Based on the results of a study carried out by Poyry, a Finnish water resource consultancy company leaders of ministries concerned with natural resources and the environment hope to come to a conclusion as to whether or not the proposed dam in the northern region of Laos should be built.
During the meeting, these countries will jointly consider the results of a study if the proposed dam would meet requirements set by the Mekong River Commission (MRC).
The dam could have environmental and social consequences for countries downstream, such as Cambodia, Thailand, and Vietnam. The study addresses issues of mitigating any possible damage.
“Affected nations have to deal with two different, sometimes contradictory, issues. One is to produce reliable hydroelectric power. The other is to ensure the livelihoods and the environment of those who live downstream,” said one anonymous source from the Worldwide Fund for Nature.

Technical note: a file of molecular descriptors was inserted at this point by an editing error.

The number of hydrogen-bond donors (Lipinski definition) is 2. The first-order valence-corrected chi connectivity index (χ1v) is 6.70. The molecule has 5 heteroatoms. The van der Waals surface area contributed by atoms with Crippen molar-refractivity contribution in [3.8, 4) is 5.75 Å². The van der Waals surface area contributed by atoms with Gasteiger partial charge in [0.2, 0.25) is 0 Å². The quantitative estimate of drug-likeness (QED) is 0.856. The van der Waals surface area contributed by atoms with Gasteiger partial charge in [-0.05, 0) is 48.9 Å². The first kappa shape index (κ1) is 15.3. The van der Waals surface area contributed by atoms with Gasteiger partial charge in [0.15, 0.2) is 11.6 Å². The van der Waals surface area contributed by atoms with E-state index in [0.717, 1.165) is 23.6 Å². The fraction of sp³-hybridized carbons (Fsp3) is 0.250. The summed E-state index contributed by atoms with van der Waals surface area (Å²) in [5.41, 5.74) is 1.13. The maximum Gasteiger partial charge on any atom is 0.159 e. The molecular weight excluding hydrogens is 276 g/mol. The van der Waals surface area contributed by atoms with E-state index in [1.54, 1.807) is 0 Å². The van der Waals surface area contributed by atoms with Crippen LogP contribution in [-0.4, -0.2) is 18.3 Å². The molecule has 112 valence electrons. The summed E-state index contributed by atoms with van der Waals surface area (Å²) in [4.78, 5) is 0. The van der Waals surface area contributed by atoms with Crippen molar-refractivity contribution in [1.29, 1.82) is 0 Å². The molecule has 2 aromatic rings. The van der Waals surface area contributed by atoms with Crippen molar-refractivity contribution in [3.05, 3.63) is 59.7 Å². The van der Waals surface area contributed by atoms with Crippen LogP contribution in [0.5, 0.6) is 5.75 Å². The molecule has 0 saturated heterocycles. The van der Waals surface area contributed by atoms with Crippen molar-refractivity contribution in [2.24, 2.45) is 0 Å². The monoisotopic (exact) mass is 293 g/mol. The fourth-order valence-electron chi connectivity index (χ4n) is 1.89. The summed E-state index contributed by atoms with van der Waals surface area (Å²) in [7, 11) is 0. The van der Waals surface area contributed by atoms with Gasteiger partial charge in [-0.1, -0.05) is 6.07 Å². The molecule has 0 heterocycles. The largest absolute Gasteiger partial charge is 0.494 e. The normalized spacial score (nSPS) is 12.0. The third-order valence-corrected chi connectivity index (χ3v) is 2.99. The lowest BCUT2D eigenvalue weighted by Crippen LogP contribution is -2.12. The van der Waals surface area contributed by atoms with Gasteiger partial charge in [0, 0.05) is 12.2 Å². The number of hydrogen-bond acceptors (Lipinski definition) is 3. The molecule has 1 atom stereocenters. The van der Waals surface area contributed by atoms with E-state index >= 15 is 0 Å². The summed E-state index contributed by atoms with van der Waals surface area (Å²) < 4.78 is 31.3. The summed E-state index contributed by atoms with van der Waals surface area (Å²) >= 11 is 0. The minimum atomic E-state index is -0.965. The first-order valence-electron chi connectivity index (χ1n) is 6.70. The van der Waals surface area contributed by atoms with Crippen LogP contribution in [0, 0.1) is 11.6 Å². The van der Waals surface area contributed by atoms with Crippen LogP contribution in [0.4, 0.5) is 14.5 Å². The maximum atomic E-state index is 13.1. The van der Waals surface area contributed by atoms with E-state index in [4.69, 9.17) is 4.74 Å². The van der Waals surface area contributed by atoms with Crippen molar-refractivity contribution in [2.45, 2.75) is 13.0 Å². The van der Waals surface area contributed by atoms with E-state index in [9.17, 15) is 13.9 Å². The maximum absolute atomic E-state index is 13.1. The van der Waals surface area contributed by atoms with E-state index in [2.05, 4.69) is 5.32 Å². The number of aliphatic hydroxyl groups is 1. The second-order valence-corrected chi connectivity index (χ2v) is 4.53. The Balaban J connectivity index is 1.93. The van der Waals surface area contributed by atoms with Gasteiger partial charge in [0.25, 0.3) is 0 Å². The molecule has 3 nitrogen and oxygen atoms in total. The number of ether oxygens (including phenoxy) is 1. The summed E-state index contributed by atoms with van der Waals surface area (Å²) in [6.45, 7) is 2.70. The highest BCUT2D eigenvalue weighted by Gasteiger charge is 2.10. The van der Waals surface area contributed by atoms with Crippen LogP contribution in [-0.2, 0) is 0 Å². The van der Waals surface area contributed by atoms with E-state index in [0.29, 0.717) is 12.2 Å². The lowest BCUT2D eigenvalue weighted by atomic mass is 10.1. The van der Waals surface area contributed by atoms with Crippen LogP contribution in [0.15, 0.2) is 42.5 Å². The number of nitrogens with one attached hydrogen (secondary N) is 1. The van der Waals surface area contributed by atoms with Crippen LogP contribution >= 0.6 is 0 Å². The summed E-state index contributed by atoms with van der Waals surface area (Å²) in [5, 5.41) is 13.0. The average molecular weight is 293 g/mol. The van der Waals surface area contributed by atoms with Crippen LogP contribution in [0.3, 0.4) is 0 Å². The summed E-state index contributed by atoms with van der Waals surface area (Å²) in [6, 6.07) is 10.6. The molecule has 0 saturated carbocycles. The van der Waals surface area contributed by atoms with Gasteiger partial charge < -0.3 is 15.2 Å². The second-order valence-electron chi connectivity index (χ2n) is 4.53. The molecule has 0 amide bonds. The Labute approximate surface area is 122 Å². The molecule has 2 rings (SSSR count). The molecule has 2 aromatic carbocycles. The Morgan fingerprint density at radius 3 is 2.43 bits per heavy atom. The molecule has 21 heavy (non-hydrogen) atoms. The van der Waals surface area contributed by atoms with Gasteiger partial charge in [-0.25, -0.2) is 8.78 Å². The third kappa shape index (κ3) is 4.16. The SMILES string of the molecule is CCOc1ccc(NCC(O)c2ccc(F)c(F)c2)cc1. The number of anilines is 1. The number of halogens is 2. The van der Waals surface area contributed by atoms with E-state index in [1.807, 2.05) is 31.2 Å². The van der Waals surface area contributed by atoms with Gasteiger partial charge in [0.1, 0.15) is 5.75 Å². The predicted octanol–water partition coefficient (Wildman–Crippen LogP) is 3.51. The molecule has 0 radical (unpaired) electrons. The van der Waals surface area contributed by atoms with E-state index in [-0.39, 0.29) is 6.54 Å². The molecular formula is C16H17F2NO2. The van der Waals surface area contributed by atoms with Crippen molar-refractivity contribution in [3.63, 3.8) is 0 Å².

In April, the Vietnamese Ministry of Natural Resources and Environment called for Laos to halt the Xayaburi hydropower project for 10 years, in order to assess the impacts on the Mekong River and lives of people living along it.
In response, Laos’ Prime Minister, Thoongsing Thammavong, informed his Vietnamese counterpart, Nguyen Tan Dung, at the 18th ASEAN Summit in Indonesia, that construction has been temporarily delayed.
Pham Khoi Nguyen, Chairman of the Vietnam Mekong River Commission said, “Besides Xayaburi, 11 other hydropower projects are in the planning stages along the river’s main stream. If all these projects are approved without competent and adequate assessments, it would be a big mistake.”
Alluvium deposits along the river have been predicted to fall by 26 tonnes a year, he said, adding that the dam could have a dramatic impact on aquatic life and biodiversity.